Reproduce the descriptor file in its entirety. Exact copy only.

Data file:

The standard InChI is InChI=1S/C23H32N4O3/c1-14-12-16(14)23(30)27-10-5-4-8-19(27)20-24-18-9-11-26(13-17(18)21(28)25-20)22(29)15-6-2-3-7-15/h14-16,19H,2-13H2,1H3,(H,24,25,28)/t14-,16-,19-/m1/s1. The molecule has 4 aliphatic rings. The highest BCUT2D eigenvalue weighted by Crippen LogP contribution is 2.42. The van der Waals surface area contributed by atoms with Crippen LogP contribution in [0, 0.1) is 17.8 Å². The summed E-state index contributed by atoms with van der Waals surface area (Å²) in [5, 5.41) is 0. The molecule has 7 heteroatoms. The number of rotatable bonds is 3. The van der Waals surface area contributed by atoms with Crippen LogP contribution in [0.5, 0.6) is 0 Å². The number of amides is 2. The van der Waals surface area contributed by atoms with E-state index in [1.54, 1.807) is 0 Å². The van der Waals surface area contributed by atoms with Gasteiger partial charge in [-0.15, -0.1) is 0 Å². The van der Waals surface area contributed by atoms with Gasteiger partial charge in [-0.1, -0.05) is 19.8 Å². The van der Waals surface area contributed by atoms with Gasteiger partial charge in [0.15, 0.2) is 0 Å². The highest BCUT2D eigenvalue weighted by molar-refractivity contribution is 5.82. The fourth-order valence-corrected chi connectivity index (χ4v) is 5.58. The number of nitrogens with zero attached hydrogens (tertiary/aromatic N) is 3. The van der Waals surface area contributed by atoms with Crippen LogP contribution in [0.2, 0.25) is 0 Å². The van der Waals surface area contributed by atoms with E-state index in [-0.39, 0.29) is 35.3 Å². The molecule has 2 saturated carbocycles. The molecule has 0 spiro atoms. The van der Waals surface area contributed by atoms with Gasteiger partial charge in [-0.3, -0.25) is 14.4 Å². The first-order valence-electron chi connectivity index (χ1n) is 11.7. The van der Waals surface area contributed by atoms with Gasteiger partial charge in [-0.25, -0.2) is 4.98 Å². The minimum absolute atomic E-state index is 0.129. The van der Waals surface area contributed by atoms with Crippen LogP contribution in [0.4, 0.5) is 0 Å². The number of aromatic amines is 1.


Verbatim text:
The standard InChI is InChI=1S/C23H32N4O3/c1-14-12-16(14)23(30)27-10-5-4-8-19(27)20-24-18-9-11-26(13-17(18)21(28)25-20)22(29)15-6-2-3-7-15/h14-16,19H,2-13H2,1H3,(H,24,25,28)/t14-,16-,19-/m1/s1. The molecule has 4 aliphatic rings. The highest BCUT2D eigenvalue weighted by Crippen LogP contribution is 2.42. The van der Waals surface area contributed by atoms with Crippen LogP contribution in [0, 0.1) is 17.8 Å². The summed E-state index contributed by atoms with van der Waals surface area (Å²) in [5, 5.41) is 0. The molecule has 7 heteroatoms. The number of rotatable bonds is 3. The van der Waals surface area contributed by atoms with Crippen LogP contribution in [0.5, 0.6) is 0 Å². The number of amides is 2. The van der Waals surface area contributed by atoms with E-state index in [1.54, 1.807) is 0 Å². The van der Waals surface area contributed by atoms with Gasteiger partial charge in [-0.15, -0.1) is 0 Å². The van der Waals surface area contributed by atoms with Gasteiger partial charge in [-0.1, -0.05) is 19.8 Å². The van der Waals surface area contributed by atoms with Gasteiger partial charge in [0.15, 0.2) is 0 Å². The highest BCUT2D eigenvalue weighted by molar-refractivity contribution is 5.82. The fourth-order valence-corrected chi connectivity index (χ4v) is 5.58. The number of nitrogens with zero attached hydrogens (tertiary/aromatic N) is 3. The van der Waals surface area contributed by atoms with Crippen LogP contribution in [0.2, 0.25) is 0 Å². The van der Waals surface area contributed by atoms with E-state index in [-0.39, 0.29) is 35.3 Å². The molecule has 2 saturated carbocycles. The molecule has 0 spiro atoms. The van der Waals surface area contributed by atoms with Gasteiger partial charge in [-0.3, -0.25) is 14.4 Å². The first-order valence-electron chi connectivity index (χ1n) is 11.7. The van der Waals surface area contributed by atoms with Gasteiger partial charge in [-0.25, -0.2) is 4.98 Å². The minimum absolute atomic E-state index is 0.129. The van der Waals surface area contributed by atoms with Crippen LogP contribution in [0.4, 0.5) is 0 Å². The number of aromatic amines is 1.